Listed property eyes bounce despite rate rise threat

Posted On Thursday, 05 December 2013 11:58 Published by
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Listed property sector should be able to perform better next year than it did this year, even with the threat of interest rates rising.

Estienne de KlerkRaising interest rates would place downward pressure on property share prices but more economic growth may allow the opportunity for better business, according to Growthpoint executive director and this year’s South African Property Owners Association (Sapoa) head, Estienne de Klerk.
 
“We only see interest rates being increased in small increments and we can manage that. “Yes,
rising interest rates would affect our industry but we live with rate increases and falls. They are a part of the economy and we hedge for them using interest-rate derivatives and other tools,” Mr de Klerk said. “It is difficult to predict exactly what rates will do and when, but economists are telling us to expect rates to rise,” he said.
 
The repo rate, which is the rate at which the Reserve Bank lends to other banks, is 5%. It affects the prime lending rate from banks to consumers, which is 8.5%. The commercial interest rates are based on the prime rate. Property companies often borrow large sums for developments. Because of the low repo rate, interest rates in SA are at their lowest in about 40 years. However, stronger growth in the economy, spurred by an improved global environment, would give the Reserve Bank scope to raise interest rates late next year, according to analysts.
 
Given that investors typically view listed property as an interest-bearing investment, comparable to bonds and preference shares, rising interest rates usually result in falling capital values of listed property counters. An interest-rate derivative is a derivative where the underlying asset is the right to pay or receive a notional amount of money at a given interest rate. This means property companies can borrow money at a set interest rate which will not change even if interest rates change in the future.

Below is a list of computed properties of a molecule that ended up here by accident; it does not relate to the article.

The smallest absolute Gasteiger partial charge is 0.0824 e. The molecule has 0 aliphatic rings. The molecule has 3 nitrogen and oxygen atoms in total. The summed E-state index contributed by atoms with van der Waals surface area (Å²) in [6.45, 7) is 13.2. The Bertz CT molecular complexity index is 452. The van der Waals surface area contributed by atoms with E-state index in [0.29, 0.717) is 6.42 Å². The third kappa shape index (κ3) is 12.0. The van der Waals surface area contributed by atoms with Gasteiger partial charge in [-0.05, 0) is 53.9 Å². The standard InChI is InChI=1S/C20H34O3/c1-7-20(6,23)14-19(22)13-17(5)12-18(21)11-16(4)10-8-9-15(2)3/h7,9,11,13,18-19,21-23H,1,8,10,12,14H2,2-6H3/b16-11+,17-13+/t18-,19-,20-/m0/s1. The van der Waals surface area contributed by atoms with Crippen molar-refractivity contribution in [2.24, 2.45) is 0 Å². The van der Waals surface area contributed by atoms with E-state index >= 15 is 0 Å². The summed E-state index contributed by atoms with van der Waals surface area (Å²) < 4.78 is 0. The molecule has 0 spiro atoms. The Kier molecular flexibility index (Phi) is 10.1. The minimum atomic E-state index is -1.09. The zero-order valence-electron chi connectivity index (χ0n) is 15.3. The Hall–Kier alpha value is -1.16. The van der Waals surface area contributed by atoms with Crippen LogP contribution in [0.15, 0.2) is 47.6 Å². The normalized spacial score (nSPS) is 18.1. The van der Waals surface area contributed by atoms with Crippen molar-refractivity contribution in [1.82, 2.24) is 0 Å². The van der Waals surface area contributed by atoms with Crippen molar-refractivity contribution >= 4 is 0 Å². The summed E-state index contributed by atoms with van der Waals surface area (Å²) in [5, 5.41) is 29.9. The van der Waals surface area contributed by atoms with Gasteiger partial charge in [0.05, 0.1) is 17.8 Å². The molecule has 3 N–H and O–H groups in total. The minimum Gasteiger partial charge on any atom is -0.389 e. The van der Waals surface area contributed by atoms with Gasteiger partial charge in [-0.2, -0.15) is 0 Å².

Emira CEO James Templeton said some companies’ income payouts would be hurt by interest rates going up but there were cushioning effects for the property sector if rates did rise. “Rising interest rates could also have a negative impact on the income paid out by listed funds if they fund their business with debt and they haven’t fixed the cost of their debt out through interest rate derivatives.
 
“Ironically … interest rates typically rise when the economic outlook is expected to be more buoyant, which will have a cushioning effect for listed property counters, as better economic times bode well for property fundamentals, where rentals are rising due to improved tenant demand,” he said.
 
Short-term asset finance lender Paragon CEO Gary Palmer said he was concerned that banks which chose lending rates for small property businesses were not lending at low rates. “Rates may be low but actual rates that customers see are not. So, if the Reserve Bank raises rates next year, banks are only going to lend with bigger premiums attached,” he said.
Last modified on Thursday, 05 December 2013 12:16

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